Air Canada's profits may have slipped in the second quarter, but investors welcomed the company's broader financial results, which included a notable surge in revenue across nearly all Air Canada's markets.

The company's stock jumped by 6% in the hours after Air Canada released its second-quarter financial performance on 27 July.

The results were "ahead of expectations" and prompted the National Bank of Canada to boost its stock price target by C$2 to C$30, according to an investor update.


The Montreal-based carrier posted an operating profit of C$226 million ($173 million) in the period, down by 23% year on year. That decline came amid a massive surge in fuel prices that cost Air Canada an extra C$263 million.

Air Canada reported a net loss in the second quarter of C$77 million, due partly to C$186 million in charges related to the planned divestiture of 25 Embraer 190s.

Those figures aside, chief executive Calin Rovinescu ticked off a series of financial achievements during the company's earnings call.

Yields and unit revenue increased during the period, he said, and adjusted unit costs were lower than anticipated.

Air Canada "closed the quarter with record revenue, cash and liquidity", Rovinescu added.

Indeed, Air Canada's operating revenue surged by 11% year on year in the second quarter to C$4.3 billion, while passenger revenue per available seat mile (PRASM) increased by 2.7%.

Cost per available seat mile (CASM) increased by 5.6% during the second quarter, but excluding the price of fuel and certain other expenses, CASM actually declined 1% year on year.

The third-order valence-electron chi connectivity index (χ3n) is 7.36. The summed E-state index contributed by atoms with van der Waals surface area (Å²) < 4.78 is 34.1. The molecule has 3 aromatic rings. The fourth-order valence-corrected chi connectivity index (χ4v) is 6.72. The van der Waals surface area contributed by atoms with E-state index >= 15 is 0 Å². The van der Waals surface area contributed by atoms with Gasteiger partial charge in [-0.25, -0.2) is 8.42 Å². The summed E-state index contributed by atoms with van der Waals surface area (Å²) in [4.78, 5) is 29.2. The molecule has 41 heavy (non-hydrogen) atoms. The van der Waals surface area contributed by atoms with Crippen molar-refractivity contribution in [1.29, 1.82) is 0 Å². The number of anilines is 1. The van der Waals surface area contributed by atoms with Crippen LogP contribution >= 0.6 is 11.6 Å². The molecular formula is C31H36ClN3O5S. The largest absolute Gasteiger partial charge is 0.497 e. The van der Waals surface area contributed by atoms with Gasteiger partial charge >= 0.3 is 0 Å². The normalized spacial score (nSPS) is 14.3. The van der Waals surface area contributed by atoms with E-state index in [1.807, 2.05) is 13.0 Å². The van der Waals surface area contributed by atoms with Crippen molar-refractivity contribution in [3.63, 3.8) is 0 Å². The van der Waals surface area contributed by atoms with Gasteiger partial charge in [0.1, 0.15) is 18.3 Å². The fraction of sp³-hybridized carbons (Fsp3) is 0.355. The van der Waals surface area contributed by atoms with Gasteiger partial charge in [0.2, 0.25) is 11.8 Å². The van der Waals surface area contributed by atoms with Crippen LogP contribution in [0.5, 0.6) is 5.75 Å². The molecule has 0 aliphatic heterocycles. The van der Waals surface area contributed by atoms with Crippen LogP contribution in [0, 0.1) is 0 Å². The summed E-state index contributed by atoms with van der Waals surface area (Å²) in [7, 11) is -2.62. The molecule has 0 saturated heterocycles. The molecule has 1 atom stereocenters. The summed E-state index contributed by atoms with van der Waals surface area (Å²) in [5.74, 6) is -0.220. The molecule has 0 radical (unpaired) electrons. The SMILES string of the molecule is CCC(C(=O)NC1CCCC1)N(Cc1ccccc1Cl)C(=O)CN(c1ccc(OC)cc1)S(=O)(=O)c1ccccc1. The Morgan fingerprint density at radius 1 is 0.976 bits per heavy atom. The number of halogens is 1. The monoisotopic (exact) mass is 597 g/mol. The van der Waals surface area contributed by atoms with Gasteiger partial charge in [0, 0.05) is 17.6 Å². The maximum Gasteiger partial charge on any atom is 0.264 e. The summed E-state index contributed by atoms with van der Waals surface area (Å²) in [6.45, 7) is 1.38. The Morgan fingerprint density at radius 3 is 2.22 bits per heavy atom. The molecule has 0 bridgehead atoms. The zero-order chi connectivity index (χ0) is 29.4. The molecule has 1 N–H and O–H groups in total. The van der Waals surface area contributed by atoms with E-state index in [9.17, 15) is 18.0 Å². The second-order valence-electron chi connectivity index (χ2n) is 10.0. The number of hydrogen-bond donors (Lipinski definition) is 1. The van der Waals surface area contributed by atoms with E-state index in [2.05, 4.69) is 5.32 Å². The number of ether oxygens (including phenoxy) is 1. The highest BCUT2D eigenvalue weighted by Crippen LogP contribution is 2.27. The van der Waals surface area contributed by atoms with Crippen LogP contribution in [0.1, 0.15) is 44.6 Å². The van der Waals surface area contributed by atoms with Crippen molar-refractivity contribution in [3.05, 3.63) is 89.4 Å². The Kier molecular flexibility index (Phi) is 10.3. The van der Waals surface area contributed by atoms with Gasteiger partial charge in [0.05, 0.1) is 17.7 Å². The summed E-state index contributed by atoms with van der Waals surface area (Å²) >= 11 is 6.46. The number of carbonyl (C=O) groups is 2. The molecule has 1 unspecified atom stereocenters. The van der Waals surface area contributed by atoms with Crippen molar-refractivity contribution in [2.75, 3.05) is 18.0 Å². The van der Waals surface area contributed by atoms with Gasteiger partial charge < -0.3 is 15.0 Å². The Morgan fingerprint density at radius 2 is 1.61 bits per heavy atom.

Rovinescu and his colleagues spent much of the earnings call stressing that they see strength in nearly all Air Canada's markets, while adding that Air Canada is prepared to combat new Canada-based ultra-low-cost competitors (ULCCs).

They said the company's rapid international expansion is paying off, and insist Air Canada should be able to compensate for higher fuel prices – a factor that has depressed profits industrywide – by raising fares.

Air Canada has been expanding for years as part of a strategy to carry more international-bound traffic through major hubs at Montreal, Toronto and Vancouver.

Growth continued this summer, with Air Canada launching 25 new routes to places like Baltimore, Bucharest, Buenos Aires, Dublin, Lisbon, Omaha, Paris, Pittsburgh, Porto, Sacramento, Shannon, Tokyo and Zurich.

The 25 routes Air Canada launched this summer

Air Canada 25 new routes summer 2018

Air Canada

Canada reported higher yields and unit revenues in nearly all markets in the second quarter.

Its revenue from flights across the Atlantic Ocean surged by 17% year on year in the second quarter, while transatlantic unit revenues jumped 5.3%.

Likewise, Air Canada's cross-Pacific routes generated 10% more revenue year on year in the second quarter, while transpacific unit revenues increased by 4.5%, the company reports.

"The Atlantic and Pacific markets were particularly strong in the quarter", Air Canada's president of passenger airlines Benjamin Smith says during the earnings call.

Smith also called attention to the performance of the company's Canada-US routes, which generated 9% more revenue year on year in the second quarter.

"Traffic growth was reflected on all major US transborder services," Smith says.


Air Canada has been working to counter competitive pressure from two ULCCs – small but rapidly expanding Flair Airlines and WestJet's new subsidiary Swoop.

In response, Air Canada has started selling a more-restricted fare called "economy basic" – but it only offers the fare on routes where ULCCs compete, says Rovinescu.

Should circumstances warrant, Air Canada has the option to add more seats to aircraft operated by its low-care subsidiary Rouge, a move that would further reduce Rouge's unit costs, says Smith.

Air Canada has also been working to cut costs, having previously set a goal to eliminate C$250 million in expenses by the end of 2019.

The airline has already "achieved or identified" 55% of that target, says chief financial officer Michael Rousseau.

Source: Cirium Dashboard